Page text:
Two character journeys that didn’t suffer from pacing issues or out-of-nowhere conflicts were Nate’s turn toward darkness and its well-balanced opposite, Ted’s journey toward emotional wellness. In fact, these arcs were so well-drawn that the intricate writing and subtle acting of their stories throw all of the other ones into relief and tend to point out how barely sketched they were in comparison. Nick Mohammed deserves as much credit as the writers do for portraying Nate’s frustrations with empathy, even as they showed his actions to be nearly unforgivable. By keeping the focus on Nate’s simmering anger all season, the writing offered a character turn that made perfect sense and didn’t need any further explanation. Nate’s story works so well not just because it’s a perfect counter to Ted’s feel-good personality or because it thoroughly illustrates the darker side of the themes being explored. It’s because Nate is in many ways a perfect foil to so many of the other men. It points out the gentler masculinity of Ted and Beard and the more evolved masculinity of Roy, and it shows what happens when you don’t do the work of unpacking the damage your father has done to you, like Ted and (apparently offscreen) Jamie have done. Their final confrontation was just perfectly written and performed.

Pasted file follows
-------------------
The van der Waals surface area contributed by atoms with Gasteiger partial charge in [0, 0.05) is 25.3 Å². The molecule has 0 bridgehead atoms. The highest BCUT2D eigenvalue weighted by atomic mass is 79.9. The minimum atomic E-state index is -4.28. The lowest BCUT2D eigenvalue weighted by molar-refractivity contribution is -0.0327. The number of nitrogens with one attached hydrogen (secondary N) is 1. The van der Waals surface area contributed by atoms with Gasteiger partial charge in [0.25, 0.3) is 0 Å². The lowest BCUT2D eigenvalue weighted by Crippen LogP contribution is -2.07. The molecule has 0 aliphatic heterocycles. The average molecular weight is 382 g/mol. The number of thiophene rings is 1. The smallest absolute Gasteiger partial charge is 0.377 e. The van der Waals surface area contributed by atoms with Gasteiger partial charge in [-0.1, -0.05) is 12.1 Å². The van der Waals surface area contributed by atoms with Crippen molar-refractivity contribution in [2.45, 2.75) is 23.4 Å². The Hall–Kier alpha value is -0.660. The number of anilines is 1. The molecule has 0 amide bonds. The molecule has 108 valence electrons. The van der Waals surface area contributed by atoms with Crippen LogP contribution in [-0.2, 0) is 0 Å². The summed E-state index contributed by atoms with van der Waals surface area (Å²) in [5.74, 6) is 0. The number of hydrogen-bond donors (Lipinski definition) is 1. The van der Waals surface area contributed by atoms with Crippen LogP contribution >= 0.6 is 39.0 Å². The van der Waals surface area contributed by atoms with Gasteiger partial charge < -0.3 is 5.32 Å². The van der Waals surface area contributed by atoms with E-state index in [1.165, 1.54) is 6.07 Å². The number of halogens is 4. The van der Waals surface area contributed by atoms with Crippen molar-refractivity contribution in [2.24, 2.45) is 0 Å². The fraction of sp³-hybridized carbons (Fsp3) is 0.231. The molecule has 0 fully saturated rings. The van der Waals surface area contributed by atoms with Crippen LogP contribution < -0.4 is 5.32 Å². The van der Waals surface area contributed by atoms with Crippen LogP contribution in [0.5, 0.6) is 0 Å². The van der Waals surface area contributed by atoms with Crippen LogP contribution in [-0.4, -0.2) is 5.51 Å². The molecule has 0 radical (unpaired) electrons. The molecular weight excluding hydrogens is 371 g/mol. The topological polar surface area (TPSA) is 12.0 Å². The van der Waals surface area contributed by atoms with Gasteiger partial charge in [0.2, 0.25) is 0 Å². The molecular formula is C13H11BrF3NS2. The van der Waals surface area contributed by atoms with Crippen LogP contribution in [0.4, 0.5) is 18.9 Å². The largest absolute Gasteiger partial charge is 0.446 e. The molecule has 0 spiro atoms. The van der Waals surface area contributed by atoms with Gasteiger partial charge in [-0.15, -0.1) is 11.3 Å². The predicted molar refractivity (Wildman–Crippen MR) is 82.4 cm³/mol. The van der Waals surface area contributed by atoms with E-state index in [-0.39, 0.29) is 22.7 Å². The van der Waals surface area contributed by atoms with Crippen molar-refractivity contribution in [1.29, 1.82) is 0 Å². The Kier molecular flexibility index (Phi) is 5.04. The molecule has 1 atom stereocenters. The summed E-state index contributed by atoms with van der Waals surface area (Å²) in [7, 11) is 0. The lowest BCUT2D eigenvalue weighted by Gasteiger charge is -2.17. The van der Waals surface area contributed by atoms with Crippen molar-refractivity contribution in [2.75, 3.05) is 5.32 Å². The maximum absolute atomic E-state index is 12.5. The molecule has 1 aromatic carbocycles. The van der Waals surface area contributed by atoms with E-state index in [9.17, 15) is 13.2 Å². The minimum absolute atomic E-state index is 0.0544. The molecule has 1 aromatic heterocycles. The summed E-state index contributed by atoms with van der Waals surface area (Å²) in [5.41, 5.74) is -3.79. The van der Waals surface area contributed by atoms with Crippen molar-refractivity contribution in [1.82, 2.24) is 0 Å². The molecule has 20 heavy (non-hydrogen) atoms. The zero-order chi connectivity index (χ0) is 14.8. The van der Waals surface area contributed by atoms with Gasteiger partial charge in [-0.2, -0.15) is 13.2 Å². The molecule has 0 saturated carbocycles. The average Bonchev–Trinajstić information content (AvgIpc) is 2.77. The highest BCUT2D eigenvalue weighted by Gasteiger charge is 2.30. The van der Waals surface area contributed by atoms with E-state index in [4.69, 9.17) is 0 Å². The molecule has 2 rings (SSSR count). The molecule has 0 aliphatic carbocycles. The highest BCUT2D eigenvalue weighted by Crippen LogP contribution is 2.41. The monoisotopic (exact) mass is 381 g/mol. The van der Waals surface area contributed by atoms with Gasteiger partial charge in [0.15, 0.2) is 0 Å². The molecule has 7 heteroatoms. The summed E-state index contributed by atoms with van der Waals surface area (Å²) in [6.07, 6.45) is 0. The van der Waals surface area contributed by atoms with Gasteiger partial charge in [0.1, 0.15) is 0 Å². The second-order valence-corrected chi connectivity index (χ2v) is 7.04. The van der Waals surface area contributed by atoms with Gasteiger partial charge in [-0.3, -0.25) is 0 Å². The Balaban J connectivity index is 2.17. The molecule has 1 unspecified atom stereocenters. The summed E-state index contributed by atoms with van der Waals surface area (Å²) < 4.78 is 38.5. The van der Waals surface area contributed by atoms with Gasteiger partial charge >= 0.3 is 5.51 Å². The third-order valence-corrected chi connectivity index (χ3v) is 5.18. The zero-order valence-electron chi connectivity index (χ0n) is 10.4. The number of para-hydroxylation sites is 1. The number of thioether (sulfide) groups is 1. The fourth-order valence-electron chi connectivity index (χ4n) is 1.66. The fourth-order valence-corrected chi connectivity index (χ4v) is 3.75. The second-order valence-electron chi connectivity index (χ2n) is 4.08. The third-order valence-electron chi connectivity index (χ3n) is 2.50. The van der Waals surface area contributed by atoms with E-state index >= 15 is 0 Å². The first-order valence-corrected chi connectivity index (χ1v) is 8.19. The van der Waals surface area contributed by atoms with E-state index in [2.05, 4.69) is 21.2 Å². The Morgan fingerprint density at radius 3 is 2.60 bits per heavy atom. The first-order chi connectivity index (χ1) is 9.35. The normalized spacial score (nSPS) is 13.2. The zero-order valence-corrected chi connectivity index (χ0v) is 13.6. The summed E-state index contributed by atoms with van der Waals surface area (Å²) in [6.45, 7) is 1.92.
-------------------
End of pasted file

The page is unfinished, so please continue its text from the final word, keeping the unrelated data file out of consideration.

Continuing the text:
But this is our issue with the series now: it writes such beautiful characters and relationships that it can bring an audience to tears with just a hug or a few lines from a song. It’s fantastic at sticking with themes and unpacking them in complex and interesting ways. But as much as we’ve loved the show, the second season was a bumpy ride with dropped plotlines, diversions that didn’t pay off, character turns that went unexplained or unexamined, and conflicts that seemed to erupt suddenly and then dissipate just as quickly. Much of this could have been avoided if the first half of the season didn’t feel like it was just spinning its wheels on all the feel-good stuff. The conflicts were there, but forgotten about for just a little too long, and some of them simply haven’t played out enough in front of the audience. We get the impression that the people behind Ted Lasso wrote a bunch of characters they love so much that, Nate aside, they’re loath to dive too far into the darker or lesser sides of their personalities without waving most of it away. This is the middle season in a planned three-season storyline and we suspect many fans will say to wait and let it all play out. We are, of course, in for the ride and have little doubt that most of these characters will complete satisfying, well-drawn arcs in the end. But for us at least, there’s no denying that this show is great at setups and conclusions, but often a little murky or vague on the middle parts.